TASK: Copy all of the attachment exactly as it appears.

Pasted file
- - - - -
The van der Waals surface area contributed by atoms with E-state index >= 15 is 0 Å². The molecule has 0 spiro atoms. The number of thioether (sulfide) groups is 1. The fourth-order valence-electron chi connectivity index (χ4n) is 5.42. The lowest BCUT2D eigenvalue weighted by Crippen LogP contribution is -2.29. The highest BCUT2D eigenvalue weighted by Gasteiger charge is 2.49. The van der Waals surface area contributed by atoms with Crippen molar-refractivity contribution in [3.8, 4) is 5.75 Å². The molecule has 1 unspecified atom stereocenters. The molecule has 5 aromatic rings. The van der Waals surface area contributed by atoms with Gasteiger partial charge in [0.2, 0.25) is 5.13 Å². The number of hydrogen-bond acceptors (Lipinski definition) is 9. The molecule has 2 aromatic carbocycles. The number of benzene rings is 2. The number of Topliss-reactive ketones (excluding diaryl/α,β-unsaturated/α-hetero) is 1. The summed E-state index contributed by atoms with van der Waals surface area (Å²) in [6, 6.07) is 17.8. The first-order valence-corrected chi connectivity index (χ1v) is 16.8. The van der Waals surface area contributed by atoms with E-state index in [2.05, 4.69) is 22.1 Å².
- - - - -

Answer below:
The van der Waals surface area contributed by atoms with E-state index >= 15 is 0 Å². The molecule has 0 spiro atoms. The number of thioether (sulfide) groups is 1. The fourth-order valence-electron chi connectivity index (χ4n) is 5.42. The lowest BCUT2D eigenvalue weighted by Crippen LogP contribution is -2.29. The highest BCUT2D eigenvalue weighted by Gasteiger charge is 2.49. The van der Waals surface area contributed by atoms with Crippen molar-refractivity contribution in [3.8, 4) is 5.75 Å². The molecule has 1 unspecified atom stereocenters. The molecule has 5 aromatic rings. The van der Waals surface area contributed by atoms with Gasteiger partial charge in [0.2, 0.25) is 5.13 Å². The number of hydrogen-bond acceptors (Lipinski definition) is 9. The molecule has 2 aromatic carbocycles. The number of benzene rings is 2. The number of Topliss-reactive ketones (excluding diaryl/α,β-unsaturated/α-hetero) is 1. The summed E-state index contributed by atoms with van der Waals surface area (Å²) in [6, 6.07) is 17.8. The first-order valence-corrected chi connectivity index (χ1v) is 16.8. The van der Waals surface area contributed by atoms with E-state index in [2.05, 4.69) is 22.1 Å².